Turns out you can stay in Paris’s 1st arrondissement without sticking out like a tourist.
*Editor’s Note: There are ongoing strikes in Paris that may affect some travelers. We’ve put together a guide to help you navigate.
When we travel, we aim to avoid being labeled a “tourist”; we’d much rather be explorers, or better yet, fool someone into thinking we’re locals. We don’t want to hit the hot spots, we want to stumble upon a city’s best-kept secrets. But often a city’s best attraction is its most popular. Enter: the Louvre in Paris and the surrounding Palais-Royal area.
The Louvre and Palais-Royal, the Arc de Triomphe, and tony storefronts label the 1st arrondissement a Parisian cliché. But if you stray from the masses crowding the Mona Lisa and wander down side streets or into empty bars, you might just uncover secrets of the Neighborhood. Delve into the histories of herbalists and literati, tuck away in bookshops, and browse uncommon goods with these tips.
A stay in the historic, centrally-located Hotel Du Louvre might seem counterintuitive to seeing Paris like a local, but its unique backstory and the complimentary “inspirational guides” offered to guests will help you fulfill your off-the-beaten-path experience.
Once frequented by Victor Hugo and Sigmund Freud, this mid-19th-century hotel (part of Hyatt’s Unbound Collection) is what you conjure when you think of old Paris. It hosted the fundraising Gala for the Statue of Liberty in 1875 and the 1855 World’s Fair. It’s situated close enough to the Louvre that you can literally throw a brick at it (though we don’t advise it), and it’s just around the corner from the Comédie Française and a short walk to the Opéra Garnier. Staying here allows you to beat the crowds and see touristy Paris on your own terms. The concierge will provide you with maps of one of six Parisian districts, all walkable from the hotel. In these guides, you’ll find places that inspired the hotel staff (they actually walked the neighborhoods and noted restaurants, sights, and shops that captured their attention). Balconies in the rooms let you “visit” the Louvre and Palais-Royal while still in your hotel robe.
Shop Without Breaking the Bank
Yes, you could buy Chanel without the added tax, or take home pieces from the collection of 1940s designer shoes and dresses in the vintage shops next to the Palais-Royal. Yet you could just as easily get thrifty and find sartorial gems for far less cash. Kiliwatch Paris, which teeters on the edge of the 1st arrondissement, is a treasure trove of second hand and vintage finds. You might have to dig a little, but you’re sure to find unique, wearable souvenirs.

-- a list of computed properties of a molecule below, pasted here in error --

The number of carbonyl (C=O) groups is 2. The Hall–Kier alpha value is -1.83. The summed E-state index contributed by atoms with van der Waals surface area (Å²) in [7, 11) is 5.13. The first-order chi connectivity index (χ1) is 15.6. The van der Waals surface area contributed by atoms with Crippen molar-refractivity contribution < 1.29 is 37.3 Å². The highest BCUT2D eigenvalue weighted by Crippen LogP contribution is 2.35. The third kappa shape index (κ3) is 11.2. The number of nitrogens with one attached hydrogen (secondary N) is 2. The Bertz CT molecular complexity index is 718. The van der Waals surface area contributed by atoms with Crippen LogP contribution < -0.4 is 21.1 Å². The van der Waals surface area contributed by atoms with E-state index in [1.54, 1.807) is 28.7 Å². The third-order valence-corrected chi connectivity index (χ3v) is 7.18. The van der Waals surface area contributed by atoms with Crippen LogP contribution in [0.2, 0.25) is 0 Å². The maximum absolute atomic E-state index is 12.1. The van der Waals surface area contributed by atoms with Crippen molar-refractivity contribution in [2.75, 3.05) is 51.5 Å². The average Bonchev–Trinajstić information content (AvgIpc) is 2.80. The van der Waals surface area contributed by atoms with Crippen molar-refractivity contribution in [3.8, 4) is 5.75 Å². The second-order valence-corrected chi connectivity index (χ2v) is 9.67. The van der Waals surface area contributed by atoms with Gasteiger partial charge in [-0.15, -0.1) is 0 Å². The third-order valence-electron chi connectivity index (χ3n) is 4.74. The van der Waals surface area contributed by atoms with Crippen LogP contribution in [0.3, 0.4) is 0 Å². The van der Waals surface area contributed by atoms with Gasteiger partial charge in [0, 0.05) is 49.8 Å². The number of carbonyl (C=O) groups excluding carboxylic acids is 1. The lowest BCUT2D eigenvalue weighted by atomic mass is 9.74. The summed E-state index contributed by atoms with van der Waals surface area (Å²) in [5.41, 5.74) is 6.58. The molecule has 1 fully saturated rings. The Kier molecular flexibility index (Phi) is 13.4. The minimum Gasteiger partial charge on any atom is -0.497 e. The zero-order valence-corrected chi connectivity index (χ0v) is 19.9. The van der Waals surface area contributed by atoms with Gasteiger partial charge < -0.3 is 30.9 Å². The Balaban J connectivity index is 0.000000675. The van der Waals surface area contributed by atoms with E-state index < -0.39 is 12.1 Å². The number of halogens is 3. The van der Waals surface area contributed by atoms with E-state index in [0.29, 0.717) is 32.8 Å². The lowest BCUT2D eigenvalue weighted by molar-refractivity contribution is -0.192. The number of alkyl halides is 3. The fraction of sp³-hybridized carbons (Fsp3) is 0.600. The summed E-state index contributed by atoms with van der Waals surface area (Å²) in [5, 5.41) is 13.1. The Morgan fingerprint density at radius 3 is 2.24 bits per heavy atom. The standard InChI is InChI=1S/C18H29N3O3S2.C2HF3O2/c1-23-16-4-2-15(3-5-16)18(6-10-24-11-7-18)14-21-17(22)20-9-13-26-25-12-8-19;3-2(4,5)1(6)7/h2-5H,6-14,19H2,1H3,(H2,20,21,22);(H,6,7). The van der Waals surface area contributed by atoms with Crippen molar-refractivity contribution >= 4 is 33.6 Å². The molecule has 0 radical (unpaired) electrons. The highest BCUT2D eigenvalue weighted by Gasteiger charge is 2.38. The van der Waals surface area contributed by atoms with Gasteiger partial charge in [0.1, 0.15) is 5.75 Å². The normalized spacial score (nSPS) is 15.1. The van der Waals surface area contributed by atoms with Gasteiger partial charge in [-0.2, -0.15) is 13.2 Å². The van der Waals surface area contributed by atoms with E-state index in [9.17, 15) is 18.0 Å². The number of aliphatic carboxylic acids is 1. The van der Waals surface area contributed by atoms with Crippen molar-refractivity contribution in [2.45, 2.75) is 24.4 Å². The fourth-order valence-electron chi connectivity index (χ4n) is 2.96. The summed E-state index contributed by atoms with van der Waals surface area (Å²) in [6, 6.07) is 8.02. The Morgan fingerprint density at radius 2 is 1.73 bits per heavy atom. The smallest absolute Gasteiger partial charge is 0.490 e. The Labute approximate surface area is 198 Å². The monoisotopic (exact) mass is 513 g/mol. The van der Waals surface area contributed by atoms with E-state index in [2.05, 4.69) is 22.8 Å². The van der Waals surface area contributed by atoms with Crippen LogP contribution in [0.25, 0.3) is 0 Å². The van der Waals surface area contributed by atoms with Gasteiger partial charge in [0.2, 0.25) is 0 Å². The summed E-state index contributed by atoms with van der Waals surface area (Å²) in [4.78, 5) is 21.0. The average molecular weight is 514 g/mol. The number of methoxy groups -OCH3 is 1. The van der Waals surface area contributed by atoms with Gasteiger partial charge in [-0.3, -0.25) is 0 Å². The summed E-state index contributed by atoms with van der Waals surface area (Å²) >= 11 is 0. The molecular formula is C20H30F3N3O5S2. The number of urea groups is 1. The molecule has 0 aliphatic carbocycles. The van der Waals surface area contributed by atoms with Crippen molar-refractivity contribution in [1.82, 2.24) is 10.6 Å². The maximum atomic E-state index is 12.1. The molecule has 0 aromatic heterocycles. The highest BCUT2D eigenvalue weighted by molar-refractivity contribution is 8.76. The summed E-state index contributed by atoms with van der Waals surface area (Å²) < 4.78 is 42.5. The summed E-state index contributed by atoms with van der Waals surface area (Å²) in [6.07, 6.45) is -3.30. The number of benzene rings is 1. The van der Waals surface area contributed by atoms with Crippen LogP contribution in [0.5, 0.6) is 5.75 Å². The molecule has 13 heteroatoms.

You can also stroll through Galerie Vivienne, a covered arcade that houses a wine and candy shop and a used bookstore; you’ll feel like you’re Harry Potter wand-shopping in Diagon Alley.
Don’t Be Put Off by an Empty Bar
The sight of lonely barstools doesn’t often bode well for a fun night out. But in some cases, quiet is key. Take for example the secret speakeasy in Galerie Vivienne, whose entire bar visible from the window is just a front for the bar in the back (we encourage you to be daring and seek it out yourself). Or Danico, a pizza shop with a covert bar in the way back. There are also plenty of little cafés that double as the perfect spot for a pint or a glass of wine, where you can people watch out onto the cobblestone streets.
Splurge on a Sunday
If you’re seeking out the hottest spots to dine, your best bet is to grab a seat on a Sunday night, which tends to be quiet in Paris, or to enjoy le goûter, France’s version of afternoon tea.
At L’Officine inside Hotel Du Louvre, under its restored 19th-century glass ceiling, you can try herb-infused cocktails during le goûter. The cocktails are an homage to the botanists and herbalists who once called Hotel Du Louvre and its surrounding neighborhood home.
CoCo Restaurant (a 12-minute walk from the 1st arrondissement), is the designated dining spot for the Operá national de Paris, which is reflected in the interior’s art deco opulence. Dining by candlelight among French celebrities, either for le goûter or on a quiet Sunday dinner, is a treat in itself.
See Other Art
If you do want to explore the Louvre, you can skip the Mona Lisa which will be crowded with tourists, and opt for a tour of Napoleon III’s suite, which is sure to have at least 80% fewer visitors at any given time. Or you can peruse the gardens at Palais-Royal, where locals like to come and read a book, or the Tim Burton-esque Collonnes de Buren installation. Avoid the museum altogether and explore a contemporary gallery, like 59 Rivoli, a wildly colorful studio space in an artist residence occupying six floors.
Go With A Guide
A Fodor’s guide, that is. Part of our new fully-illustrated Inside series, Fodor’s Inside Paris is a pocket-sized guide to hidden gems and must-see sights across central Paris districts, as chosen by local writers. There are also tips for visiting with kids, what you should watch or read before coming to Paris, and much more.